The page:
I’m now back in Vancouver after 3 months in Mozambique, and wondering how to describe it. It was both a varied and wonderful, frustrating and surprising experience. Note how I made for the Southern Hemisphere, where it was still summer, during the rainiest, chilliest and dreariest months in Vancouver. I’m still patting myself on the back for arranging to skip the winter. Ingenious, wasn’t it?
I’m sure you’re all imagining a sunny, beachy, coconut-filled paradise. And you wouldn’t be wrong. Mozambique is on the Southeastern Coast of Africa, and full of natural beauty. In the coastal capital of Maputo, the vistas knocked the breath out of me nearly every day.
Sadly, due to a rise in kidnappings close to home, I was not permitted to explore the Maputo on foot as much as I would have liked for security reasons. Instead I spent a lot of time at home getting to know the housekeepers, learning Portugese and having Monica, the cook, teach me how to make Portugese-Mozambican style dishes. So even though I spent a lot of time indoors, I got to practice my Portugese and learn how to cook local meals. Sounds like a win right?
Tonight I tried one of the recipes Monica taught me. It’s a recipe for Portugese-African bean stew called “Feijao” (pronounced fay-szao, with a little nazalasation at the end). Feijao com arroz (beans and rice) is a staple local meal in Mozambique — much like it is in Brazil, which was also once a Portugese colony. The phrase Arroz e feijao is probably like our “peanut butter & jelly” in that it is much loved, goes well together, and is a cornerstone of daily dining. Most Mozambicans eat it every day. It’s a not-to-be-messed-with classic.
(For those interested in international variations, there’s a YouTube Channel dedicated entirely to Rice-and-Bean recipes).
This is a magically delicious meal. The ingredients are so simple, and the result so delicious, that magic is the only explanation.
Here is what you’ll need to make Feijao:
- 2 cups cooked beans (any beans will do — I used kidney beans today, but my favourite are black beans)
- 1 medium-sized onion, finely chopped
- 3 large crushed garlic cloves
- 1 tablespoon grated or finely chopped ginger
- 1 bay leaf
- 1-2 of the hottest little chillies you can find (ideally the red piri piri, but green chilies work fine)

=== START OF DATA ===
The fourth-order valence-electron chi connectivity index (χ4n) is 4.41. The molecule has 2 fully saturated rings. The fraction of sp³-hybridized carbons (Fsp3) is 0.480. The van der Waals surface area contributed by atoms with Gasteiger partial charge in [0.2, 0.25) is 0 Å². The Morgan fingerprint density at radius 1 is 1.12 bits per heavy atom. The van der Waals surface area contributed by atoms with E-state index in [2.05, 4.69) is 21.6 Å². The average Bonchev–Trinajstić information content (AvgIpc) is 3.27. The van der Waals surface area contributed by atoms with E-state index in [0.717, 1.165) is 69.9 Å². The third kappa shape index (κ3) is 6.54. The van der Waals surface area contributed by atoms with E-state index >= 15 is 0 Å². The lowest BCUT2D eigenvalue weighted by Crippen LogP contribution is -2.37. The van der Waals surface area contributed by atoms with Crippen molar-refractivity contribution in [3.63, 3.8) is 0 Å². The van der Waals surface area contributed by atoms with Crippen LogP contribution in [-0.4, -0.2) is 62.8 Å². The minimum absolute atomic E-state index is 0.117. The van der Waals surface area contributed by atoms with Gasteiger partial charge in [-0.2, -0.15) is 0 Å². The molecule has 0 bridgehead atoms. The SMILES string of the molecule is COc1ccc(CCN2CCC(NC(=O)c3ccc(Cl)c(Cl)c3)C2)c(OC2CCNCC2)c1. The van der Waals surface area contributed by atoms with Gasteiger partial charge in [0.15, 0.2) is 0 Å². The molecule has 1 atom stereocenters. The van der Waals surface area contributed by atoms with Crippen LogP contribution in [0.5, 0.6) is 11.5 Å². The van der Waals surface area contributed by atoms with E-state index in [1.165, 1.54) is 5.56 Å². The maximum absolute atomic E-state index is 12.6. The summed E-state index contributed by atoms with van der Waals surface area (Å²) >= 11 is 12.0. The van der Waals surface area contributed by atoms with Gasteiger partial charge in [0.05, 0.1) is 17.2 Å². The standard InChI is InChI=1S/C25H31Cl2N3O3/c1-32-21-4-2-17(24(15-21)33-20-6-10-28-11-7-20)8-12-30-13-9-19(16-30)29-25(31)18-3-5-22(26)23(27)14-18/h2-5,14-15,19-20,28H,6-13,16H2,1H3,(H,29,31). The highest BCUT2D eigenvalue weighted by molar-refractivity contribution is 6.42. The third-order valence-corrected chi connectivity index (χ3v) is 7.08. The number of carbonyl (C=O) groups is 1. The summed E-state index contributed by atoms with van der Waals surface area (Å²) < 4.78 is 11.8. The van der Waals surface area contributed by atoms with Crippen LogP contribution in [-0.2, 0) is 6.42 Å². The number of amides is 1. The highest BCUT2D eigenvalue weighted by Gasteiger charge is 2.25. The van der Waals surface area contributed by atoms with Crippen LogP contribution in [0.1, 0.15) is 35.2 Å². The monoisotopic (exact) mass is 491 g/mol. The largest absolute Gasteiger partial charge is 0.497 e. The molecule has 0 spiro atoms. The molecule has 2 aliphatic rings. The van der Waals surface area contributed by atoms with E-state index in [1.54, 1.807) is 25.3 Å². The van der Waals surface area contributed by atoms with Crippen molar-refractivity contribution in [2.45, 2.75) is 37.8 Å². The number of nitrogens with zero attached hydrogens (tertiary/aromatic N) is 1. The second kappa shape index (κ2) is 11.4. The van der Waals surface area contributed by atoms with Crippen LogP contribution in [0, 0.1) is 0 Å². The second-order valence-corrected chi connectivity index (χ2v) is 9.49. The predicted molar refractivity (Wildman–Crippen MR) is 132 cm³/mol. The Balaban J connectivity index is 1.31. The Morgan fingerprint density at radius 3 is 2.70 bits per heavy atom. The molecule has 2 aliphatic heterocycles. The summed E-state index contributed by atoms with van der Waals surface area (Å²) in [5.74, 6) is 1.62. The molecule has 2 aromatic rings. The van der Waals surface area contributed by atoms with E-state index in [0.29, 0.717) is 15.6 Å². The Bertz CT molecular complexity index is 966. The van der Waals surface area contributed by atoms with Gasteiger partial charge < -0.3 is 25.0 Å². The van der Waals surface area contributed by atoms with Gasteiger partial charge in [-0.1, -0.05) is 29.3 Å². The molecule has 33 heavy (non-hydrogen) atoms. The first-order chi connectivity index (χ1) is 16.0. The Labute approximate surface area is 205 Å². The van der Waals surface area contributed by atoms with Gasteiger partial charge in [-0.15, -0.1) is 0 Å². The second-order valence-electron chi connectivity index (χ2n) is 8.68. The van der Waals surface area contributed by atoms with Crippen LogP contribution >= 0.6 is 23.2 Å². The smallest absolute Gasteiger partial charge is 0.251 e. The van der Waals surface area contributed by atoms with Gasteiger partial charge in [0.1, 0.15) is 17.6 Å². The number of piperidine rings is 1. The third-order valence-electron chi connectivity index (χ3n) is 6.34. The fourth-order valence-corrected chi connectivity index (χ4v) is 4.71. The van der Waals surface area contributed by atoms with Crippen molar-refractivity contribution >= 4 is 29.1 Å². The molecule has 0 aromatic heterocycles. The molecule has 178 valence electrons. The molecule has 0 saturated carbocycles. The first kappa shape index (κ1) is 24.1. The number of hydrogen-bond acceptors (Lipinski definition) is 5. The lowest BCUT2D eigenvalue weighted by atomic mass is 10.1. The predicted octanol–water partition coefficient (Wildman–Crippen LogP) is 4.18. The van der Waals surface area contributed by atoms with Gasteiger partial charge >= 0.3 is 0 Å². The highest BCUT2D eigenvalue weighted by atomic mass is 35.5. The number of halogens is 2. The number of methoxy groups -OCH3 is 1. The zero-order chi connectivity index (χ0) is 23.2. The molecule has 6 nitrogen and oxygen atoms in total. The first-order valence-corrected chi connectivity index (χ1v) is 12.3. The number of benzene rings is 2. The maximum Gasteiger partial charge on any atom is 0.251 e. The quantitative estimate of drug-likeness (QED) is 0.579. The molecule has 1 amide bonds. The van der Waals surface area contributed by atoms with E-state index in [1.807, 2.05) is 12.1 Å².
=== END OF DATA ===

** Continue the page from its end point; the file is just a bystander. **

- 2 cups hot water*
- salt to taste
- 0.5 tsp turmeric powder
- asafoetida powder (optional)
- 1.5 tablespoons olive oil
- Juice of lime (optional)
- A big handful of finely chopped parsely
*Note: You can amp up the flavour of this recipe by using the salted hot water that you cooked the beans in instead of draining the beans and adding new hot water to the pot.
Heat the olive oil in the pot, and add in the bay leaf and chopped chilies. If you’re chillies are exta hot like piri piri, or you want to keep the dish mild, slice the chillies down the middle instead of chopping them so you can pull them out of the stew before you eat it.
Next, add in the chopped onion and stir it around. Let it cook for a few minutes. When some of the onions start becoming golden-brown around the edges, toss in the garlic and ginger and mix it in.
When the ginger and garlic start to brown a little, throw in the chopped tomatoes and stir. Let this mixture cook for about 3 minutes. Add in the salt and turmeric.
Mush the mixture together with the flat of your spatula so that all the little pieces of onion and tomato are making friends. Let no onion sliver remain aloof from its peers. When the mixture starts to resemble a thick sauce, it’s time to add the beans, along with 2 cups of hot water or the warm water they were cooked in. Lower the heat of the stove and let it simmer.
Stand by the pot to stir the beans sporadically, making sure they don’t sink to the bottom of the pot to stick. Let it simmer for 15-20 minutes. You can simmer it for more or less, depending on how thick you want your stew. Turn off the heat and stir in the parsley. Squeeze in a lime if you like, and you’re done.
Enjoy your Feijao, and don’t forget the arroz.
I leave you with this inexplicably delightful piece of videotaped television featuring arroz e feijao!
I envy you so much, Emme. What a great trip. And I would love to learn Portuguese while learning how to cook these dishes. And it’s gluten-free!
Ah, I see this post is by Alyzee. My envy is thusly transferred to Alyzee.
Hi Christopher, your comment was hilarious. Thanks for reading!
Feijao looks and sounds delicious. Yes, I do picture Mozambique to be a sunny paradise. Sorry that it wasn’t safe for you to get out and about too much, but you made the best of it. Did you feel like you were in danger at any time while there?
Thanks Cathy. To be honest, because there was a lot of kidnappings in the news, there was a general sense of fear on the rare occasion that I did step out. But due to some (probably inappropriate) sense of “nothing will ever happen to me” I wasn’t really so afraid. I did have a really relaxing time there and the sunny weather and warmth was the best part. More posts about Mozambique to come 🙂
Josh @ Green Global Travel
Mozambique sounds like a terrific place to visit. Feijao looks delicious too and I’ll be sure to add arroz if I have some.
It looks delicious !! But there are more ingredients, I think. Anyway, It will be so tasty and I want to try it out once for testing later.
This recipe cooking is very impressive, and it tastes delicious when eating.
Wow!! Seems unique dish and tasty. Thank you for sharing this delicious food recipe.
Feijao is interesting dish thank u i wil try to prepare this one
I’m going to cook Feijao.. Thanks for sharing this delicious food recipe.
I love spicy foods, and since one of the ingredients is the spiciest chili then I will surely like this recipe. I will be cooking this at home and check out if my husband will like it.